Geertz, Clifford. 1978. "The Bazaar Economy: Information and Searchin Peasant Marketing." American Economic Review 68:28-32.
The bazaar economy (this one of a city in Morroco) does follow the maxims of formal economics -- everyone wants to buy cheap and sell dear, price relates supply and demand, etc. But the principles that govern the organization of economic life. In the bazaar information is poor, scarce, maldistributed, inefficiently communicated, and intensely valued.
In the bazaar, "the search for information one lacks and the protection of information one has is the name of the game". Unlike industrial economies, information less improves efficiency or product quality then by securing for their possessor an advantaged place in an enormously complicated, poorly articulated, and extremely noisy communication network.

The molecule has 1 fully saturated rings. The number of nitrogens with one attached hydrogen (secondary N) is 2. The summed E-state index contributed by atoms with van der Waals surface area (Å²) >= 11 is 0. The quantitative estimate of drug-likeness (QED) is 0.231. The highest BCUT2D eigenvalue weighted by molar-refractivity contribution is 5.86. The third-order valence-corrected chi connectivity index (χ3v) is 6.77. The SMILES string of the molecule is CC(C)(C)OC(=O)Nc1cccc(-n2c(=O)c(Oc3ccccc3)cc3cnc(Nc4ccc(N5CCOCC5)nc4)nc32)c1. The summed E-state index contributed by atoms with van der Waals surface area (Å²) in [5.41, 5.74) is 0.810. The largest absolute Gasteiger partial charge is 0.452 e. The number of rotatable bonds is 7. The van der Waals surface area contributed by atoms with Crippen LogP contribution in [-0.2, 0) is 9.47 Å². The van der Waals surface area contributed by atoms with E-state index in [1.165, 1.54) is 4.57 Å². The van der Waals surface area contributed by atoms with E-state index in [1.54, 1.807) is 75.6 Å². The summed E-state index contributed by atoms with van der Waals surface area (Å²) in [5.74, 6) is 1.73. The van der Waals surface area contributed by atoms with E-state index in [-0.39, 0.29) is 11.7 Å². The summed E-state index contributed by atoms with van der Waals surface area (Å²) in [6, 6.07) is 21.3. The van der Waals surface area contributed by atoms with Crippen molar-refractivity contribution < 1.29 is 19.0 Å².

Information search is thus the really advanced art in the bazaar.. Two most important search procedures are clientelization and bargaining. Clientelization is the tendency for repetitive purchasers to estabilish continuing relationships with particular sellers than to go through the market with each occaision of need. These relationships are not dependency relations, but competitive ones. "Clientization reduces search to manageable proportions and transforms a diffuse mob into a stable collection of familiar antagonists." p. 229
Search is accumlative -- once you find someone you like you continue to go there. Clientization represents an actor-level attempt to counteract, and profit from, the system-level deficiencies of the bazaar as a communication network."
Bargaining is both multidimensional (price, quantity, quality, etc.) and intensiveness. In the bazaar the important information problems have to do with determining the realities of the particular case rather than the general distribution of comparable causes".